Reading Mindfully: Philip Levine’s “What Work Is”
February 3, 2017 | Capria Jaussen
Each month, we offer you a chance to read mindfully, to use literature to think about your perceptions and reactions to the world in which we live and work. Through these short texts and accompanying questions, we hope to give you a small taste of Books@Work. Please grab a friend or colleague to read, share and discuss – and send us your thoughts.
Philip Levine was born in Detroit, Michigan in 1928 and was raised and educated in the city. After graduating from Wayne State University, Levine worked for both Chevrolet and Cadillac where he gathered material for his future poems. Levine went on to teach at Columbia, Princeton and the University of California at Berkeley. He was appointed Poet Laureate of the United States for 2011–2012.
As you read “What Work Is,” consider these questions:
- What does work mean to you?
- What gives our work significance?
- Would it be be worth doing a job you hate to make money for something you loved?
What Work Is
by Philip Levine
We stand in the rain in a long line
waiting at Ford Highland Park. For work.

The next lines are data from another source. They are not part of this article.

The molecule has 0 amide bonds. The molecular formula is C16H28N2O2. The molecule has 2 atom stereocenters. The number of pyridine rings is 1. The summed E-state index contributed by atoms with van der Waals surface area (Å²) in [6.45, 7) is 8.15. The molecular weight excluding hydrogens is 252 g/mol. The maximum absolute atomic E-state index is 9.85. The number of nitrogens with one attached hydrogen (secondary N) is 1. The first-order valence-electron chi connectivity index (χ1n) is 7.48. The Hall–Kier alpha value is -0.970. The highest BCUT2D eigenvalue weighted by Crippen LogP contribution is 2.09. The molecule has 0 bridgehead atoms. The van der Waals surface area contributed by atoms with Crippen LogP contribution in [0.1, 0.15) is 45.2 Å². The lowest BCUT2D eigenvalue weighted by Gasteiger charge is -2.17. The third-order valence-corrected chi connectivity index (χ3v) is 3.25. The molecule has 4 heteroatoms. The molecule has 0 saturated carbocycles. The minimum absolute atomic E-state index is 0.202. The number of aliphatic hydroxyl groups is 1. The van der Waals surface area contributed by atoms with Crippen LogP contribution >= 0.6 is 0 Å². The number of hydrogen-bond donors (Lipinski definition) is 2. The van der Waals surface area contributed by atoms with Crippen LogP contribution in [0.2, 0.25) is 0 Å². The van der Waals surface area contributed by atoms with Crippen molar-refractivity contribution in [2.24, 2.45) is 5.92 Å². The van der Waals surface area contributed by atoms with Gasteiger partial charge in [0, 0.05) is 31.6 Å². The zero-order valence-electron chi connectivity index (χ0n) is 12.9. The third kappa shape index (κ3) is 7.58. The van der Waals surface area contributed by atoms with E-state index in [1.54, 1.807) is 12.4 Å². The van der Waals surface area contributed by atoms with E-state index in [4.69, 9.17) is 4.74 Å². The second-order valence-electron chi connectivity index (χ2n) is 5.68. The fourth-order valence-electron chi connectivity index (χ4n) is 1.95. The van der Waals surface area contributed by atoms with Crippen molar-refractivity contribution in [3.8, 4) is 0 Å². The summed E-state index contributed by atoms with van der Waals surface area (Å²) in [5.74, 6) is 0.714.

You know what work is—if you’re
old enough to read this you know what
work is, although you may not do it.
Forget you. This is about waiting,
shifting from one foot to another.
Feeling the light rain falling like mist
into your hair, blurring your vision
until you think you see your own brother
ahead of you, maybe ten places.
You rub your glasses with your fingers,
and of course it’s someone else’s brother,
narrower across the shoulders than
yours but with the same sad slouch, the grin
that does not hide the stubbornness,
the sad refusal to give in to
rain, to the hours of wasted waiting,
to the knowledge that somewhere ahead
a man is waiting who will say, “No,
we’re not hiring today,” for any
reason he wants.
Henri Martin, Work, 1914, [Public Domain] via Wikiart.org